Effects of Delays in FAA's NAS Plan

T-RCED-87-23: Published: May 8, 1987. Publicly Released: May 8, 1987.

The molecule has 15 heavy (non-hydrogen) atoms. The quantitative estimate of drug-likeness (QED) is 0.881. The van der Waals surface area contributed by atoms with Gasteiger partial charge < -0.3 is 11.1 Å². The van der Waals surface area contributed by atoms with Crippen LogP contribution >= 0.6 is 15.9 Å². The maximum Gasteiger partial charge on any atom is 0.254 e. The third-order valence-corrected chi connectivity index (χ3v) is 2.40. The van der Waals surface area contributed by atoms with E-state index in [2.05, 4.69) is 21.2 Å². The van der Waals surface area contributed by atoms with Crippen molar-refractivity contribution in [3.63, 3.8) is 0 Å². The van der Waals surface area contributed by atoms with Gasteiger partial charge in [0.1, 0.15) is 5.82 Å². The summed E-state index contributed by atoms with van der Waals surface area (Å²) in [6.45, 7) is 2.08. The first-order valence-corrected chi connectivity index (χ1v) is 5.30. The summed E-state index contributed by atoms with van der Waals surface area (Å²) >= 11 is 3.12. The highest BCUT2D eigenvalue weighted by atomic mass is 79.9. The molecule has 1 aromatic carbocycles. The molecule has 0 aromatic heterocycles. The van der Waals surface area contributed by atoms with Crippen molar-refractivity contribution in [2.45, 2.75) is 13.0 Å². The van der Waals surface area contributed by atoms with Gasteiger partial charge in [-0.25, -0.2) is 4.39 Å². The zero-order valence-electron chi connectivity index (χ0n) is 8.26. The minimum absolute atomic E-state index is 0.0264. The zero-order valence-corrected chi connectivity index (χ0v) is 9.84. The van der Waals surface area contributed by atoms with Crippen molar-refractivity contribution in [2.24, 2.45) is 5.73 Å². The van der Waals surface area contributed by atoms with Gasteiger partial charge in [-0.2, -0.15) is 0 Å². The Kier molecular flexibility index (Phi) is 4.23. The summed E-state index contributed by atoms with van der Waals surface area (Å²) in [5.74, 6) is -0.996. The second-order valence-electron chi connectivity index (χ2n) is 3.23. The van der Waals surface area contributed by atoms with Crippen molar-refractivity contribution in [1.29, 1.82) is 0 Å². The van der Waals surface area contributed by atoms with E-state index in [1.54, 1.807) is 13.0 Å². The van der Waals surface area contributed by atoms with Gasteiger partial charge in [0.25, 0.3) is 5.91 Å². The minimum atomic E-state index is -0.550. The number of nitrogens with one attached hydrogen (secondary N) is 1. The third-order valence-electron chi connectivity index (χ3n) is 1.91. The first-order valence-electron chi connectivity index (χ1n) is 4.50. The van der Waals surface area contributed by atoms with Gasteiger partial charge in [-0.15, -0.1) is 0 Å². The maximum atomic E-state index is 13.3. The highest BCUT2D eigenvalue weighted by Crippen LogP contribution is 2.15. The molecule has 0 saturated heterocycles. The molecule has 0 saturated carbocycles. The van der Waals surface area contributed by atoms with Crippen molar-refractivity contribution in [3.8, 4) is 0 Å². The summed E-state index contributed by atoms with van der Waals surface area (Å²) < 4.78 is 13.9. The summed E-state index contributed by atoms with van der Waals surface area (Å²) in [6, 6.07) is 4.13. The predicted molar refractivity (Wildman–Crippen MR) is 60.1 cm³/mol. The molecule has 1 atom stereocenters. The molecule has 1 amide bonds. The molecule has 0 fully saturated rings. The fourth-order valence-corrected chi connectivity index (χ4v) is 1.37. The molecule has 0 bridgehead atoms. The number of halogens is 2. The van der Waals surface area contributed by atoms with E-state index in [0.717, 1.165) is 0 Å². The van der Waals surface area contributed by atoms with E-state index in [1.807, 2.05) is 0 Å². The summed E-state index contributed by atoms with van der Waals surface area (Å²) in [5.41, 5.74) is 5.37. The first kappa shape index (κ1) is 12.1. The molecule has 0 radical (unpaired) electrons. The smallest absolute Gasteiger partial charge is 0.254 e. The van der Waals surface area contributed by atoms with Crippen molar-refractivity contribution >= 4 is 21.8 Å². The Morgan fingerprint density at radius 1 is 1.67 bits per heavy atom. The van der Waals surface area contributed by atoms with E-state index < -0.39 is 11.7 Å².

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GAO discussed the Federal Aviation Administration's (FAA) 1988 budget request to procure the required technologies for the National Airspace System (NAS) plan, focusing on the status of four of its major systems. GAO noted that: (1) all of the systems have experienced schedule delays ranging from 1 year to 8 years because FAA underestimated their complexity, the time required for systems software development, and the system's interdependency; (2) recent changes to the FAA procurement system should speed up acquisition of the Advanced Automation System and the Automated Radar Terminal Warning System; and (3) over the past 3 years, the FAA systems engineering and integration services contract has increased over $200 million, the contractor's responsibilities have expanded, and the contractor has received 80 percent of the available performance award bonuses despite delays and cost overruns. GAO found that: (1) FAA plans to award a technical support services contract in June 1988 at an estimated cost of $350 million to $400 million; (2) NAS plan delays have postponed almost $38 billion in anticipated aviation user benefits; and (3) schedule delays have resulted in an estimated $5.6-billion unused balance in the airport and airway trust fund. GAO believes that Congress should: (1) appropriate the $130 million FAA requested for the radar terminal system; (2) not appropriate funds for a second procurement of microwave landing systems until FAA revises its implementation strategy; (3) continue to support FAA consolidation of its flight service stations; and (4) consider appropriating funds for the installation of automated weather observing systems.

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